During the years when John and I were ‘marking time’ two of his sisters were married. Annie met Willie McQuaker when she was on holiday with her mother’s sister and family in Galloway. Willie lived with his parents and worked on a farm at that time. He was a man you couldn’t help but like, well-built and seldom anything but good-natured. They married in July 1953 at the Methodist Church with the reception at the Police Club. John came home for these events and I was invited to the weddings, too. He took a small part in Annie and Willie’s marriage service. For one of them I remember making a dress to wear. Getting married or being a guest was easier than nowadays. People just wore their best clothes, or something new that was suitable for any-time wear. There were no ‘mother of the bride/groom’ outfits and hats advertised! I remember all our family weddings as friendly, happy occasions with no special emphasis put on what people wore. Except for the bridal groups of course! Annie and Willie lived in a lovely cottage in Auchencairn. They had a wee girl, Helen, in December 1954 followed by a boy, John, in August 1956. Helen and John both now live in Castle Douglas. They found lovely partners. Helen’s husband is Ian Wemyss and they have a daughter Laura. John is married to Pamela and they have Jennifer, who recently got married, and Simon. Willie died, aged 79, in 2004 and Annie died in 2010, also aged 79. They are still sadly missed.
Elspeth met Ian McKay in Greenock and they married in March 1954. He was another great acquisition for the Mitchell family: friendly, helpful and a hard worker. Their marriage was in Martyrs and North Church of Scotland, which I think was in Westburn Square, reception again in the Police Club. Ian’s mother and brother had earlier emigrated to Australia, and by the following year he and Elspeth decided to follow them as ‘£10 poms.’ By then he was a railway engineer, so was the kind of young immigrant Australia needed. I was one of those who helped Elspeth to pack the huge cabin trunk they had bought. There were lots of tablecloths and bedding and small items which were easily packed, but larger items had to be left behind. It travelled in the ship’s hold. It wasn’t luxury travel by any means, but it got them where they wanted to be at low cost. They set off in August 1955, no doubt full of hopes and fears. It was a sad time for Elspeth’s parents, especially knowing it might be forever. They took a while to establish themselves and get jobs but eventually bought a house and seemed settled.
Thinking of parents’ sense of loss brought a memory to mind. When Annabel was still at school she and I would walk down to Princes Pier to see the big liners that came in quite often (considerably smaller than the present-day tour ships.) Several times there were folk saying farewell to their families before embarking on their way to a new country. There were so many people suffering such anguish as they saw their child walk away from them and going on board the ship. The awful finality of it struck us hard, and we remembered our grandparents who had lost two daughters to Canada and one to Australia. We usually ended up with tears streaming from our eyes in sympathy. We did see Elspeth and Ian again but more of that later.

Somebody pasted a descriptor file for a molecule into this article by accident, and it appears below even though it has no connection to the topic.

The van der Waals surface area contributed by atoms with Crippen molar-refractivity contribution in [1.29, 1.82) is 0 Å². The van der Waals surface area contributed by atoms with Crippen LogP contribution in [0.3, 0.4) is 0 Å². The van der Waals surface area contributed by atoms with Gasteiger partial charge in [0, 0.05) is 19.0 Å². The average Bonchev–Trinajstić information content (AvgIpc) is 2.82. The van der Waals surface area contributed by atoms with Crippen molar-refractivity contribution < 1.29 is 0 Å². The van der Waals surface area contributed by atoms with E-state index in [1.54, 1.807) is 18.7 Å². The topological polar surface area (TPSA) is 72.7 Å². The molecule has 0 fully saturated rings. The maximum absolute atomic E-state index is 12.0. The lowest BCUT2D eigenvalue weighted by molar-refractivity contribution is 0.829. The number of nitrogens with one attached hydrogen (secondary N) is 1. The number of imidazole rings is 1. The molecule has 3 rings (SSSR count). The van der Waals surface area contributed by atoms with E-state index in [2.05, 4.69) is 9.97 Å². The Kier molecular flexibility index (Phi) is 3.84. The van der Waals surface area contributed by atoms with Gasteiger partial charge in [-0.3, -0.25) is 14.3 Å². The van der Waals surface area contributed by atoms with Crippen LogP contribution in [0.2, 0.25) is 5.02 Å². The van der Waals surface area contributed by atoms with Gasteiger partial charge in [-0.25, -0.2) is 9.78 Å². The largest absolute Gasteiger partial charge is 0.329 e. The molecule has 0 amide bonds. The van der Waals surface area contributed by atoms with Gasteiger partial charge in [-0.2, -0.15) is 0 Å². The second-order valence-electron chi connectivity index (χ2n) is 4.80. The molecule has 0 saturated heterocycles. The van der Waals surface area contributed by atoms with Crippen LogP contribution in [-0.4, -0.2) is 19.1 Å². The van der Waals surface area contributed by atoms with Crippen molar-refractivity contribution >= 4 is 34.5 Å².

I’ve already said how much I enjoyed my work in Kilmacolm where there were people I could visit. The rest of my time was pretty well filled up too. Occasionally, Mum and I would have an outing with Doig’s Bus Company. They operated in Greenock and had day tours which we enjoyed. One I remember was the Five Lochs, and another the Trossachs – I can’t remember the others. I was around the two Methodist Churches a fair bit. The Wesley Guild at Ardgowan and at Roxburgh Street, with John’s mother, the meeting called Bright Hour or something similar. And on Sunday, of course, plus being a Sunday School teacher and Secretary of the JMA I attended Ardgowan in the morning and Roxburgh in the evening. If the Superintendent was preaching at both places I got the same sermon twice! He said it served me right for following the preacher.
I went out with friends, over at Marion’s, and went to the pictures with Annabel occasionally. I enjoyed being at home with Mum, just being social while plying my needle. I bought plain pillow slips and embroidered the ends, same with sheets. I bought some lengths of ecru linen and made them into large tablecloths. Then I embroidered them and they looked great. They were well used when we married and every wash made them a little lighter in colour until they were cream. I gave one to each of our girls eventually so I hope they have kept them!
On Saturday nights there was always a full length play on the wireless and we all listened. There were good music programmes of all kinds, comedy shows and lots of other interesting things. On the few occasions I’ve been to a cinema in the last few years I’ve never felt a thrill just walking in. Most of the Picture Houses when I was young were luxurious places full of colour and ‘sumptuousness’ and filled you with anticipation for the great film you were going to see. Plus a second feature and a short comedy film and the News Reel. All for 1/6 (one shilling and sixpence). Might be about £3 to 4 now. Changed days! Anyway time rolled on till 1955 when we started planning our weddings which evolved into a double wedding. The long trail was getting much shorter and the end was almost in sight……………